"frybread" "fry bread" (fwd)

Tue Aug 31 22:22:10 UTC 1999

My husband's contribution below.

Ellen S. Polsky (Ellen.Polsky at Colorado.EDU)

>Can anyone help with this?
>Dan Goodman
>dsgood at visi.com
>Whatever you wish for me, may you have twice as much.
>---------- Forwarded message ----------
>Date: Tue, 31 Aug 1999 14:11:45 EDT
>From: CherylStJ at aol.com
>Reply-To: prock-research at mail-list.com
>To: prock-research-d at mail-list.com
>Subject: [prock-research] frybread and comfy
>Generous listmembers--
>I need immediate help with a line edit that I must return ASAP.
>The copy editor noted that Webster's says "frybread" didn't come into use
>until 1950.  My characters are Cheyenne and the year is approximately 1885.
>She also divided it into two words: fry bread
>Can someone offer information?  And if I can't use frybread as a staple, what
>other dish made from grain would my character prepare for a meal?

I don't know if Webster's is referring to the date of the citation or the
date of the item, but I'm sure their citation is too recent, unless a
different term was used earlier.  I'll see if i can find out anything.  In
the meantime, I believe that frybread, whatever it was called, came into
use with reservation living and government distributions or store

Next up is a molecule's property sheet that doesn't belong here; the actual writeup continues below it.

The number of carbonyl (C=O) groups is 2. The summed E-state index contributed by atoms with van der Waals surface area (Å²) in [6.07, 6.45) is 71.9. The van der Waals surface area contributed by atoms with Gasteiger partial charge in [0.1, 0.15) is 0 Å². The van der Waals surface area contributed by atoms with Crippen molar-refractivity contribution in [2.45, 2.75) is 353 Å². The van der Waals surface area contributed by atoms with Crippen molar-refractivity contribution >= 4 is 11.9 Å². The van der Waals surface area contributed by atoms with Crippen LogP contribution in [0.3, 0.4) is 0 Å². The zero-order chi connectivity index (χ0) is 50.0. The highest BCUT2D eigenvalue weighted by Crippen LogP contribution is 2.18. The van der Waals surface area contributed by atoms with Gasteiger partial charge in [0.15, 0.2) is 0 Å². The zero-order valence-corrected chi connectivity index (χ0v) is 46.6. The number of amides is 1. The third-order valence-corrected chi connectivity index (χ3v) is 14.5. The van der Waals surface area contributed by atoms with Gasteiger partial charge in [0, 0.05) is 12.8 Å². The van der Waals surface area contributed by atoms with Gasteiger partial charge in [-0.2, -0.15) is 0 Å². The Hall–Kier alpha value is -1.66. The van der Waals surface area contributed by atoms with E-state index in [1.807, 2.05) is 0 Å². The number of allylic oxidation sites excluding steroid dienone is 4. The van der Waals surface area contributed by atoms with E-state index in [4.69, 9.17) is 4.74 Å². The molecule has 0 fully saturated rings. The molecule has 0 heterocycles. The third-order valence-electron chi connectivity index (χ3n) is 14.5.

purchases, which introduced wheat flour and lard as staples.  For the
Cheyenne I think this had started by the 1870s or so, but I'm rather vague
on this sort of thing without consulting a suitable history.  The Cheyenne,
of course, a fairly well documented, and you must have access to such

There were aborignal forms of bread in North America, corn-based of course,
but something like corn bread is, I think more of a southeastern dish.  It
wouldn't have baking powder to raise it, of course.

Dorsey and Fletcher & LaFlesche on the Omaha discuss cooking and various
dishes, though for a group much more settled than the Cheyenne before
reservation days and after the late 1700s/early 1800s when they abandoned
their last settled villages.  The Omaha of the late 1800s had something
they called by the same term they apply to breads and cakes today.  The
term is, if I recall correctly, a loan from a Muskogean language.  I think
it was a mixture of cornmeal and water, baked or maybe boiled, generally
with beans included.  It would be more of a stiff mush or pudding, or maybe
a very crumbly, hard cornbread if baked.  You can refer to the books
mentioned for details.

I'm not sure if there are comparable references for the Cheyenne, but you
should definitely check, if you want to depict Cheyenne domesticity c.
1885.  Most nomadic groups in the 1700s and 1800s traded for corn and other
crops with more settled groups, so I'd guess that the Cheyenne used corn
opportunistically throughout the 1800s, in their nomadic phase, but I'm not
sure they had a means of grinding it.  Mortars and metates are both rather
heavy and take a lot of labor to make.  You might want to think in terms of
boiled corn mixed with beans or meat (or not).

John E. Koontz
NIST 895.05

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